Lockheed Martin claims breakthrough in development of ceramic armour systems

Contributor:  Andrew Elwell
Posted:  12/11/2012  12:00:00 AM EST
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Lockheed Martin and researchers at the University of Surrey have developed a process to improve the mechanical properties of ceramic armour systems that is said to increase its survivability by improving multi-hit capability.

Using ceramic as the strike face for high-end armour systems is not a new concept. However, the problem has always been one of adhesion and creating a composite system that is robust enough to withstand multiple burst-fire hits. The surface of ceramic materials is incredibly smooth; for a pretty ceramic ornament or medical component (where the material is used to make hip joints for example) this is a wonderful property. But it also means that nothing sticks to it. If there is no friction on the surface then adhesives have nothing to grab hold of and stick to. Ensuring a strong bond between ceramic armour and any other surface has always been like trying to stick two strips of Velcro loops together (or two strips of Velcro hooks, the analogy works either way).

But Lockheed Martin claims to have made progress in this field by developing a method to treat the ceramic surface. The company doesn’t go into a great deal more detail than that but to some degree it chemically alters, or at least manipulates, the properties of the ceramic surface.

“The energy imparted during treatment is sufficient to cause a chemical modification to the surface, which demonstrably improves the bond-line strength,” a Lockheed Martin spokesman told me.

“Our relationship with Lockheed Martin has enabled us to develop a method of treating the ceramic to considerably improve the effectiveness of ceramic armour plating,” said Andrew Harris, Engineering Doctorate research engineer at the University of Surrey. “Key to achieving a step change in performance, proven in tests, has been the pre-conditioning of the ceramic surfaces, prior to bonding onto the support structure.”

Lockheed Martin said that quantitative assessment is currently underway as to the exact effects this new treatment has on multi-hit capability although early indications are positive: “We have seen improvement from an untreated panel failing under one shot, compared to a treated panel retaining protective capability up to 4 shots across the same panel area,” the spokesman told Defence IQ.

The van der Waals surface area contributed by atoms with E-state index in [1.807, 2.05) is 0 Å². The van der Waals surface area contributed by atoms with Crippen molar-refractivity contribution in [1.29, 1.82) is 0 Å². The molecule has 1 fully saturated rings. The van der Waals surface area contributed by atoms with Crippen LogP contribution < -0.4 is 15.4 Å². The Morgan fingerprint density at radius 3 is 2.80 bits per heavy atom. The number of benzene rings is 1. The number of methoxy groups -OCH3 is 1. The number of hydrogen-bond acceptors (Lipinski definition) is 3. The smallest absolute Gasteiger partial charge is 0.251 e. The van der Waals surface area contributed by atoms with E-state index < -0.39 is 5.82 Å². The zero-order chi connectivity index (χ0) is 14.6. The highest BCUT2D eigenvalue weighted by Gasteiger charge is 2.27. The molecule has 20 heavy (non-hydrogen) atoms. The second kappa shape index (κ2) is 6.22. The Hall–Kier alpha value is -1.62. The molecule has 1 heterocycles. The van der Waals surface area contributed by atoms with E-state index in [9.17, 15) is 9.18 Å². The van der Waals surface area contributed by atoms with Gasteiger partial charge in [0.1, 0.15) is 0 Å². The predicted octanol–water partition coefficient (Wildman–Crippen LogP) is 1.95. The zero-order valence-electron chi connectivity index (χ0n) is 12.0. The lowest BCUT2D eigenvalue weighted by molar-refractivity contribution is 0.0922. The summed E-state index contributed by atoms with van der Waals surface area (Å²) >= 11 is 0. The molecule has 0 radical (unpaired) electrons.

If this really represents a step-change in the treatment of ceramics to improve their bonding characteristics then it will have a massive impact on the improved survivability of vehicle armour systems. This is not just from a multi-hit perspective, which has always been difficult with ceramics because once it has been hit in one location then the surrounding area is often rendered useless, but also from a cost and weight standpoint. If the bonding process of ceramics can be improved then the systems will not need to be designed to overmatch the threat as they often are today. That means less material. Less material means less weight and less cost.

But is the cost-saving seen with the reduction in material going to be offset by the increased production cost? Not according to Lockheed Martin. "We do not expect significant cost to be added by the process," said the spokesman. In addition, discussing the eventual commercialisation of the process, the spokesman said, "rest assured, we are striving to produce a solution that will benefit the end user and improve operational performance."

Andrew Elwell Contributor:   Andrew Elwell

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